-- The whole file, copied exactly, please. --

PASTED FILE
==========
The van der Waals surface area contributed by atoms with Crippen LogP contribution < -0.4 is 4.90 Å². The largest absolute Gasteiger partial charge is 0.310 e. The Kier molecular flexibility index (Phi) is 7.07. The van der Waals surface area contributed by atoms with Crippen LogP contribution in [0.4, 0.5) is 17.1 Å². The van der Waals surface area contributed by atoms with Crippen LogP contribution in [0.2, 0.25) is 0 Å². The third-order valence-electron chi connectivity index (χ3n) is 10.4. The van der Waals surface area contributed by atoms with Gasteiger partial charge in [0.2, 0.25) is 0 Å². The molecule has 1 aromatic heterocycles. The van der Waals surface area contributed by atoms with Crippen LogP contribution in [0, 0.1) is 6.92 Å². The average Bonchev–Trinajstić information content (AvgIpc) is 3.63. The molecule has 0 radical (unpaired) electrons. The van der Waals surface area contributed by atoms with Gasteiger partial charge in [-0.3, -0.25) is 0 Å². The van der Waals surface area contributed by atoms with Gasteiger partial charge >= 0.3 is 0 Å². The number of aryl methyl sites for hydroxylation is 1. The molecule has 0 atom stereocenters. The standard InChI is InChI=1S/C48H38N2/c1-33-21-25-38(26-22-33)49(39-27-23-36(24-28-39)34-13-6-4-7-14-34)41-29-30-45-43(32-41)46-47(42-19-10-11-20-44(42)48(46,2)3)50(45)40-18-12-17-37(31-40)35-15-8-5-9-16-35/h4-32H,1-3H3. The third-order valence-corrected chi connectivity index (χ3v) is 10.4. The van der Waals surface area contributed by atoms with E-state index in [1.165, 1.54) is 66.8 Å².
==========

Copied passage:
The van der Waals surface area contributed by atoms with Crippen LogP contribution < -0.4 is 4.90 Å². The largest absolute Gasteiger partial charge is 0.310 e. The Kier molecular flexibility index (Phi) is 7.07. The van der Waals surface area contributed by atoms with Crippen LogP contribution in [0.4, 0.5) is 17.1 Å². The van der Waals surface area contributed by atoms with Crippen LogP contribution in [0.2, 0.25) is 0 Å². The third-order valence-electron chi connectivity index (χ3n) is 10.4. The van der Waals surface area contributed by atoms with Gasteiger partial charge in [0.2, 0.25) is 0 Å². The molecule has 1 aromatic heterocycles. The van der Waals surface area contributed by atoms with Crippen LogP contribution in [0, 0.1) is 6.92 Å². The average Bonchev–Trinajstić information content (AvgIpc) is 3.63. The molecule has 0 radical (unpaired) electrons. The van der Waals surface area contributed by atoms with Gasteiger partial charge in [-0.3, -0.25) is 0 Å². The van der Waals surface area contributed by atoms with Gasteiger partial charge >= 0.3 is 0 Å². The number of aryl methyl sites for hydroxylation is 1. The molecule has 0 atom stereocenters. The standard InChI is InChI=1S/C48H38N2/c1-33-21-25-38(26-22-33)49(39-27-23-36(24-28-39)34-13-6-4-7-14-34)41-29-30-45-43(32-41)46-47(42-19-10-11-20-44(42)48(46,2)3)50(45)40-18-12-17-37(31-40)35-15-8-5-9-16-35/h4-32H,1-3H3. The third-order valence-corrected chi connectivity index (χ3v) is 10.4. The van der Waals surface area contributed by atoms with E-state index in [1.165, 1.54) is 66.8 Å².